Hand to Hold's Official Blog: Written by Parents for Parents

First Look at Your Preemie

When your preemie baby is born you probably won’t have the opportunity to hold him right away, and possibly for quite some time.  Your baby will likely be whisked away after delivery so the pediatrician can get your baby hooked up on life support:  mainly oxygen and probably an I.V., heart monitors, and a feeding tube.  After you are moved to your recovery room in the hospital and are able to get into a wheelchair you will then be wheeled to the nursery to see your baby for the first time (if you weren’t given a glance at delivery, which I wasn’t).

If you have never seen a preemie baby before then you may be in for a shock.  I had never seen a healthy baby right after birth, and I certainly had never seen a preemie, so it was difficult for me to see my baby girl for the first time.  She was covered with wires, tubes, tape, and bandages, she had gel smeared around her closed eyelids, she was red and wrinkly, and she was still but did not look peaceful.  She was so tiny and frail, and in all honesty she looked so foreign to me that I was a bit frightened of her although I wanted with all my heart to feel the motherly love I was told I would experience instantly with the birth of my baby.  I sat numbly in my wheelchair and looked at her for a few minutes before I was taken away again so that she could be readied for a life flight to the nearest NICU.

What I had a hard time realizing when I first saw my baby and for her first few weeks of life was that underneath all of the tubing and wires was my very own baby who wanted to be loved and cared for like any other baby.  It wasn’t until I was able to hold her for the first time, almost a month after she was born, that true bonding began.  Although bonding came later, I don’t believe it was any less sweet than for a regular baby, and actually I believe it was probably even more wonderful because of all of the extra time and effort it took to make it happen.

I would love to hear your thoughts on the subject. Please leave comments or questions in the comments section following this post. Thanks!

Afton Mower About Afton Mower

After Mower (UT) lost her firstborn son at 21 weeks.  Her daughter was born a year and a half later at 27 weeks.  The NICU was overwhelming and isolating and it was through those two experiences she was led to found this social hub for parents to find the support they needed. Afton also gave birth to another daughter, born two days overdue after four months of strict bedrest. She believes it is a tender experience to hold a special baby in your arms when his spirit returns to his heavenly home, a miracle to watch tiny babies survive the risks of prematurity and a blessing to hold a healthy full-term baby after months of difficulty and sacrifices.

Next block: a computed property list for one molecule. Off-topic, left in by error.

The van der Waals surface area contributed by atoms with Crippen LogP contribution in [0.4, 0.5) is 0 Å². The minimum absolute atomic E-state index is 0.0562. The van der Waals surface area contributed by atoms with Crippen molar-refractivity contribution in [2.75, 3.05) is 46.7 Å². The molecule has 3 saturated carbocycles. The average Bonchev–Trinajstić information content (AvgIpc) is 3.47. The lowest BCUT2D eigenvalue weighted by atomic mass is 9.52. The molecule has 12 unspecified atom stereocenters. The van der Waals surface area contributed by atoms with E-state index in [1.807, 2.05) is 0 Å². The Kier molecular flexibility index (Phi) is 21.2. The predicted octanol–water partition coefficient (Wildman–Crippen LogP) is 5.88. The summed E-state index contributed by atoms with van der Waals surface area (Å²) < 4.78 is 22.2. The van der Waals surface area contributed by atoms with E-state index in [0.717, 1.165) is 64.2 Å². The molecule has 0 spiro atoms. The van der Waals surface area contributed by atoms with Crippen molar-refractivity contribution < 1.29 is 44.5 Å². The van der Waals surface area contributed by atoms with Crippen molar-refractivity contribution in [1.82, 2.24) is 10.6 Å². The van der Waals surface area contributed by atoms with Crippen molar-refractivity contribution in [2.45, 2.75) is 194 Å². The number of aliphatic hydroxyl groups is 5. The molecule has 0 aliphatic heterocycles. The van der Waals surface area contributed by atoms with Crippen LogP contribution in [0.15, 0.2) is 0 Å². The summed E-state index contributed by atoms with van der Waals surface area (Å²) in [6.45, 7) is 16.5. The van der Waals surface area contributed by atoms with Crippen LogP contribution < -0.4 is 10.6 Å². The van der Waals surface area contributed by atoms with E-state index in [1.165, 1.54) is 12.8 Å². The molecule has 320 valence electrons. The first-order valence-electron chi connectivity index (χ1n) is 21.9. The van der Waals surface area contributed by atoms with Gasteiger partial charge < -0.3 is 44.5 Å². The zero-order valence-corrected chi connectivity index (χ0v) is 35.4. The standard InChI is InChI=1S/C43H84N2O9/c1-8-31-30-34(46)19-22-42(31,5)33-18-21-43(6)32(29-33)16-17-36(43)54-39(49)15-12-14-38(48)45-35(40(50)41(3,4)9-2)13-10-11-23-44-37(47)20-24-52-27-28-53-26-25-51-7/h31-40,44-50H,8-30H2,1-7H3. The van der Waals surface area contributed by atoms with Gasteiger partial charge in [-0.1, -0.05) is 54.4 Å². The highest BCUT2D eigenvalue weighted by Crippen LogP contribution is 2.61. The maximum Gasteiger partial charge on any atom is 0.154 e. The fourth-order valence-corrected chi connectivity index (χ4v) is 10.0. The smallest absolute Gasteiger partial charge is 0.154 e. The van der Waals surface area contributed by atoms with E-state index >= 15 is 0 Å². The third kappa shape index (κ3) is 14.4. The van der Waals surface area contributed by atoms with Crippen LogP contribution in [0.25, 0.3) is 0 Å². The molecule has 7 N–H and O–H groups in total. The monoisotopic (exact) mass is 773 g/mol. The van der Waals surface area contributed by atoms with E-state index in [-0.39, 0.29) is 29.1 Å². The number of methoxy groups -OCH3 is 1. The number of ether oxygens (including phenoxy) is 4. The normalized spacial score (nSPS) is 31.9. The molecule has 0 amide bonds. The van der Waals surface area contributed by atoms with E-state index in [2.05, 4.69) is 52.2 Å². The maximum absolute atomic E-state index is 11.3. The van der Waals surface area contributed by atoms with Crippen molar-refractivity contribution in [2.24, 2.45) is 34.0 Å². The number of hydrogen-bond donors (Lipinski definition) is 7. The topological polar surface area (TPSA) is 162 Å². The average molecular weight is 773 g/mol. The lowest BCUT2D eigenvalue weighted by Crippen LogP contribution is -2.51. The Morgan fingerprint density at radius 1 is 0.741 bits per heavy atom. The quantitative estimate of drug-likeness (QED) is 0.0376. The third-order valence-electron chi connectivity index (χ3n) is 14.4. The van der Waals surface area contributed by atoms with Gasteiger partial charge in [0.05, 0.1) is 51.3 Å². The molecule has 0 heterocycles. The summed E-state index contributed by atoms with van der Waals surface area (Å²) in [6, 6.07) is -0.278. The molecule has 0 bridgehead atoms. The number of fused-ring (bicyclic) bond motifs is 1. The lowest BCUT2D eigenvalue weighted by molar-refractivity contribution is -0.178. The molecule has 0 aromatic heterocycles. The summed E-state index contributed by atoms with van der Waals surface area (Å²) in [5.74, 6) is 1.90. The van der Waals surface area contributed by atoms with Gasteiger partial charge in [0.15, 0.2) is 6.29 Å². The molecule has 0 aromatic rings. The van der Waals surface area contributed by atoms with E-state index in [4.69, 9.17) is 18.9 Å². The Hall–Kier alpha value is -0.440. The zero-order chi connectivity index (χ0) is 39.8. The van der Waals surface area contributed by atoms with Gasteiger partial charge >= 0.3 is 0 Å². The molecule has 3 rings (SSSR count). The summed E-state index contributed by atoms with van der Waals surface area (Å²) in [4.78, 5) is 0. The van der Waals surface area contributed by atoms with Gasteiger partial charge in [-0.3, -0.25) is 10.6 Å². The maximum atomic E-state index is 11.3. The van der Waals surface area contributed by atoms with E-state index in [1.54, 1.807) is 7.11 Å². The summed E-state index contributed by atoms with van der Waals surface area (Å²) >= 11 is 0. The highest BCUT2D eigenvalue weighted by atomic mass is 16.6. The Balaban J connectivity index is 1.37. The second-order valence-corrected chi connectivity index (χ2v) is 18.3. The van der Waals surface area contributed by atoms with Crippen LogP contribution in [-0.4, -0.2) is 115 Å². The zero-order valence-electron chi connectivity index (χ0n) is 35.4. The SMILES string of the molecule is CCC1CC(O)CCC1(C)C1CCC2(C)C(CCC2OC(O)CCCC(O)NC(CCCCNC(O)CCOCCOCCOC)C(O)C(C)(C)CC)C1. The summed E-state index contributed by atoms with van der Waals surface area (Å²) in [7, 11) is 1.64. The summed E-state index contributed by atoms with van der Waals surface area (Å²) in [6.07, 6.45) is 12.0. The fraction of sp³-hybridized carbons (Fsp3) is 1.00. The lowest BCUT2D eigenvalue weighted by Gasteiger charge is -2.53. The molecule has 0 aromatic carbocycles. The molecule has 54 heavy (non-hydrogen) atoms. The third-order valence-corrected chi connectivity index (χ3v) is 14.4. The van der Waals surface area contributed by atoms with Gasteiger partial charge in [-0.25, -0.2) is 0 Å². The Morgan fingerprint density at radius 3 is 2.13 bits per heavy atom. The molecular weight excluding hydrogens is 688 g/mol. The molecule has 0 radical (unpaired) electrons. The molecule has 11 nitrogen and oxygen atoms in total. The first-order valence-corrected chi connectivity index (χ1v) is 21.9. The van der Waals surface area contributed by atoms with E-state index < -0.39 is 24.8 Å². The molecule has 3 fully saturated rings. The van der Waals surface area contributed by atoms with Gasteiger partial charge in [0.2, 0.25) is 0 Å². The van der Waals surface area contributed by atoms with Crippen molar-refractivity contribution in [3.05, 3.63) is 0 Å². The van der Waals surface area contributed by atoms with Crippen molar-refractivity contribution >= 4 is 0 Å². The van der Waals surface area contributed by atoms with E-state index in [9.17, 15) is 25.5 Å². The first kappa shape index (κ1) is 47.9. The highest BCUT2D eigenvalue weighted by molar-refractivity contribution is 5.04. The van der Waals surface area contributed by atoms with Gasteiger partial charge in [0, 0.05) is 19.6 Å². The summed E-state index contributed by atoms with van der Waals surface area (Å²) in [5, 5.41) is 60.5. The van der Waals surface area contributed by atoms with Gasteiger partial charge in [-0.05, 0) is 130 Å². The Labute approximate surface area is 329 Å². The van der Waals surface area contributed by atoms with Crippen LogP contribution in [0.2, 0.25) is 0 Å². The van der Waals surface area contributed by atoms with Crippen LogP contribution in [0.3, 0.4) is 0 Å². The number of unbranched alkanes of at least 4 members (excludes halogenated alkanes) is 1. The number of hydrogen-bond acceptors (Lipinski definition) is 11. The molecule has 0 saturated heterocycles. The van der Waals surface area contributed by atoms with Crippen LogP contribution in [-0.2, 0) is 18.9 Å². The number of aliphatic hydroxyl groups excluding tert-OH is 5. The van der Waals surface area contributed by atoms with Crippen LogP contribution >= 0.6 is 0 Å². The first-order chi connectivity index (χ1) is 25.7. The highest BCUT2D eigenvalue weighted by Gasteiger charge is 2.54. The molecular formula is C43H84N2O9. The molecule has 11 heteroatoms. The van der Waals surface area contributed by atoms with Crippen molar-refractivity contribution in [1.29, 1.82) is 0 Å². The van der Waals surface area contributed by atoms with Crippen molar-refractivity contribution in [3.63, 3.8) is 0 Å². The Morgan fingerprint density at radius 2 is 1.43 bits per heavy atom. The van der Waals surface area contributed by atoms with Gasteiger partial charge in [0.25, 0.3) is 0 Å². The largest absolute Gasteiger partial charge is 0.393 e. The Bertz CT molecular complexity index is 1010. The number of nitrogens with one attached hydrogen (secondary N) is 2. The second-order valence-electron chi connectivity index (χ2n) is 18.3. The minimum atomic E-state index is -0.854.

Comments

  1. my little nephew was born 5 weeks early. i remember seeing him in the NICU-he looked just like you described him. I tried to be strong for my sister, who was balling with tears. It’s hard to describe but I know that any little touch from the parent creates bonding and reassurance to the baby. It was hard for my sister, to go home and leave the baby there, it was hard to pump milk, she was uneasy, her baby consume her mind. she was told by the nurses that any little milk helps.

  2. Thanks for your comments Mariana. It is definitely hard to leave your baby in the NICU – even just overnight! And it’s a lot of work to pump, but your sister’s nurses were right that even a little breastmilk helps so much. Especially collostrum, the earliest milk, which is packed with nutrients. It’s the best thing a little preemie can have.

  3. My twins were “25 weekers” and weighed 1lb 15oz at birth, it was very hard to see them that way. It has been a long road so far, they are still there and I am back at work too. I cannot wait till they are home. My due date was July 2, 2010.

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